He’s not an explosive athlete the way some guys who went high in the draft are. But he’s a player who sacks the quarterback. He’s a fanatical effort player. He’s a lunatic – in a good way.
Kikaha can also drop into coverage or set the edge in the run game. He showed refined and polished hand usage for a college player, great body flexibility, and that allowed him to win quickly and use his closing burst to get to the quarterback.
Grady Jarrett, DT, Clemson
Stefon Diggs, WR, Maryland
Can Diggs develop into an Antonio Brown-type of receiver with experience and coaching? Don’t forget, Brown was a sixth-round pick.
Matt Jones, RB, Florida
It's pretty clear that this draft class of quarterbacks has a top two, and then a big gap before you get to No. 3. And there's no consensus on who No. 3 is.
It's a thin quarterback class, which is bad news if you need a quarterback and can't land Jameis Winston or Marcus Mariota (I discuss Winston here, and Mariota here). I have Colorado State's Garrett Grayson as my third-ranked quarterback in this class. But he has some work to do, too.
Let's take a look at the quarterbacks, in no particular order, who should be drafted after Winston and Mariota:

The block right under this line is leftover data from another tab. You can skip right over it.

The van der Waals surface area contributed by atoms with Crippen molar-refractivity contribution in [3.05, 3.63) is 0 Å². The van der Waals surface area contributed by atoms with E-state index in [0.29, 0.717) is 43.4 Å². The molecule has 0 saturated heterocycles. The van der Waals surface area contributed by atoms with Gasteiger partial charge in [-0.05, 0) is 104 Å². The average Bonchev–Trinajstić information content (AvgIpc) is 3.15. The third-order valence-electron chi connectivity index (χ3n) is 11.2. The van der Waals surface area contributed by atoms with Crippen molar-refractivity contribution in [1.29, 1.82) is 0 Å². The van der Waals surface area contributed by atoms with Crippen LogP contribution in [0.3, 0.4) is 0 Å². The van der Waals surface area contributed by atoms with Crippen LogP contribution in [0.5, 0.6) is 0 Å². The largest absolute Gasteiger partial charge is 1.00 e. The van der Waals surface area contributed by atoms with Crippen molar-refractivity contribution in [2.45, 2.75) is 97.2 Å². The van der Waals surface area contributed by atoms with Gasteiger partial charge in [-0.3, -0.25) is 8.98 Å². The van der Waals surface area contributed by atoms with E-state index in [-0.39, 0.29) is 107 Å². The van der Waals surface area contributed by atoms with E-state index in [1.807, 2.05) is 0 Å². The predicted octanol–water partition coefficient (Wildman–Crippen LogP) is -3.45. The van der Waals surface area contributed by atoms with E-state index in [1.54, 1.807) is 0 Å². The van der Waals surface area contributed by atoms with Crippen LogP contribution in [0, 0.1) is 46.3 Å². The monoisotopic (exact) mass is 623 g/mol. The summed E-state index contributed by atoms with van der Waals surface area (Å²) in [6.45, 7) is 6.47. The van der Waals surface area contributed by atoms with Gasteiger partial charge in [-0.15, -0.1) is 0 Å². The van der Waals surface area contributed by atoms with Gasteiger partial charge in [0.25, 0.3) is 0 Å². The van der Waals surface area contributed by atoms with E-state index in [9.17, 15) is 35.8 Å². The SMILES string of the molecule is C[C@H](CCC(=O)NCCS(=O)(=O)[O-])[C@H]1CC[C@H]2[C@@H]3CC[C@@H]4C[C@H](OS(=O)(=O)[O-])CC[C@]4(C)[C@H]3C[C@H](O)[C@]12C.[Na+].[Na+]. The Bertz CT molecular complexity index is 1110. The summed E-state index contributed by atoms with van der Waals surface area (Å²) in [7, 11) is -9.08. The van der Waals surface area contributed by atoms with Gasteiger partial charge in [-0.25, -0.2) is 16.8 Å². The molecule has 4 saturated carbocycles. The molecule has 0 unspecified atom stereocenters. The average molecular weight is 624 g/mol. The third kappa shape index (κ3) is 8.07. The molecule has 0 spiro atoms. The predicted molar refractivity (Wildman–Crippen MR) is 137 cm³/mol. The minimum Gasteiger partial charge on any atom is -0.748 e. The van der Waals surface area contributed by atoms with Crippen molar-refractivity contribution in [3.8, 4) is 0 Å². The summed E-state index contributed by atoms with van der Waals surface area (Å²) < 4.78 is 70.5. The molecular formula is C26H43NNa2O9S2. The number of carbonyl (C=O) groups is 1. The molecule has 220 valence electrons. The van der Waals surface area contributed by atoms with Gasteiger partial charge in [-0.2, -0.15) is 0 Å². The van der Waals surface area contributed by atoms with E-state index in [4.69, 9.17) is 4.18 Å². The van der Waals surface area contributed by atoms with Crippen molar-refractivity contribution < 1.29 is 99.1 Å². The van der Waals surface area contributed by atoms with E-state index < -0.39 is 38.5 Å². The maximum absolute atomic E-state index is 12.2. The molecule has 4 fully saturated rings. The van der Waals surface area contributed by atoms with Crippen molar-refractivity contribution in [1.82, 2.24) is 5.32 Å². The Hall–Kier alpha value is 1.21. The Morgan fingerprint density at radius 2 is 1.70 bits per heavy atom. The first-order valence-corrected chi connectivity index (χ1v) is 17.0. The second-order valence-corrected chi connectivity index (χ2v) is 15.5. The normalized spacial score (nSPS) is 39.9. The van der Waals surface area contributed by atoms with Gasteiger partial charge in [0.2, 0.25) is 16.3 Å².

Garrett Grayson, Colorado State
A 42-yard touchdown against Nevada was a big-time throw that showed a number of NFL attributes: eye manipulation to hold "Cover 3" single-high safety, throwing from a muddied pocket, firm seam throw with precise ball location (the play is at 2:19 in the video below):
Bryce Petty, Baylor
There aren't many guys like Dorial Green-Beckham, in terms of size and his ability to move. In fact, in the NFL there's probably only one: Calvin Johnson. I don't think Johnson is an unreasonable comparison for Green-Beckham.
If Green-Beckham was clean off the field he'd be a top 10 or top 12 pick. But we know that's not the case. Green-Beckham was dismissed from Missouri after many off-field incidents and then spent a redshirt season at Oklahoma before declaring for the draft. With that, he became the biggest wild card among the receivers in this draft class.